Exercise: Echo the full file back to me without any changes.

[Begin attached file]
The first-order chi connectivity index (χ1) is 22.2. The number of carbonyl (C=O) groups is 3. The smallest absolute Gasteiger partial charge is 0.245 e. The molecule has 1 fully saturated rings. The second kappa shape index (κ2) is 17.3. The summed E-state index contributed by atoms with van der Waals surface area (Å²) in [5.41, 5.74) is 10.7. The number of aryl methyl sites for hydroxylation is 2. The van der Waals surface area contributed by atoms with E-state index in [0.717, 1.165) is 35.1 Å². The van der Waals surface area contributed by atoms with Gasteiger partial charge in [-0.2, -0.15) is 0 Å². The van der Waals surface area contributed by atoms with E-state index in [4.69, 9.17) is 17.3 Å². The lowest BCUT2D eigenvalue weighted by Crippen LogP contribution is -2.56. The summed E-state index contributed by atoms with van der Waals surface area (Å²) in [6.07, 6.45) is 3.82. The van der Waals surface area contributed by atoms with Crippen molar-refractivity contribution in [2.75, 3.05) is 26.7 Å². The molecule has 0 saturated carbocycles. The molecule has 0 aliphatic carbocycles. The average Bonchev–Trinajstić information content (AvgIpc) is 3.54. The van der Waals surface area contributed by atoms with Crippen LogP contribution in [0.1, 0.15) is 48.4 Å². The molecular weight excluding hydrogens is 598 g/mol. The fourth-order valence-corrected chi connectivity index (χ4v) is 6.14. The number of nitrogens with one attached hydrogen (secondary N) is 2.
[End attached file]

The first-order chi connectivity index (χ1) is 22.2. The number of carbonyl (C=O) groups is 3. The smallest absolute Gasteiger partial charge is 0.245 e. The molecule has 1 fully saturated rings. The second kappa shape index (κ2) is 17.3. The summed E-state index contributed by atoms with van der Waals surface area (Å²) in [5.41, 5.74) is 10.7. The number of aryl methyl sites for hydroxylation is 2. The van der Waals surface area contributed by atoms with E-state index in [0.717, 1.165) is 35.1 Å². The van der Waals surface area contributed by atoms with Gasteiger partial charge in [-0.2, -0.15) is 0 Å². The van der Waals surface area contributed by atoms with E-state index in [4.69, 9.17) is 17.3 Å². The lowest BCUT2D eigenvalue weighted by Crippen LogP contribution is -2.56. The summed E-state index contributed by atoms with van der Waals surface area (Å²) in [6.07, 6.45) is 3.82. The van der Waals surface area contributed by atoms with Crippen molar-refractivity contribution in [2.75, 3.05) is 26.7 Å². The molecule has 0 saturated carbocycles. The molecule has 0 aliphatic carbocycles. The average Bonchev–Trinajstić information content (AvgIpc) is 3.54. The van der Waals surface area contributed by atoms with Crippen LogP contribution in [0.1, 0.15) is 48.4 Å². The molecular weight excluding hydrogens is 598 g/mol. The fourth-order valence-corrected chi connectivity index (χ4v) is 6.14. The number of nitrogens with one attached hydrogen (secondary N) is 2.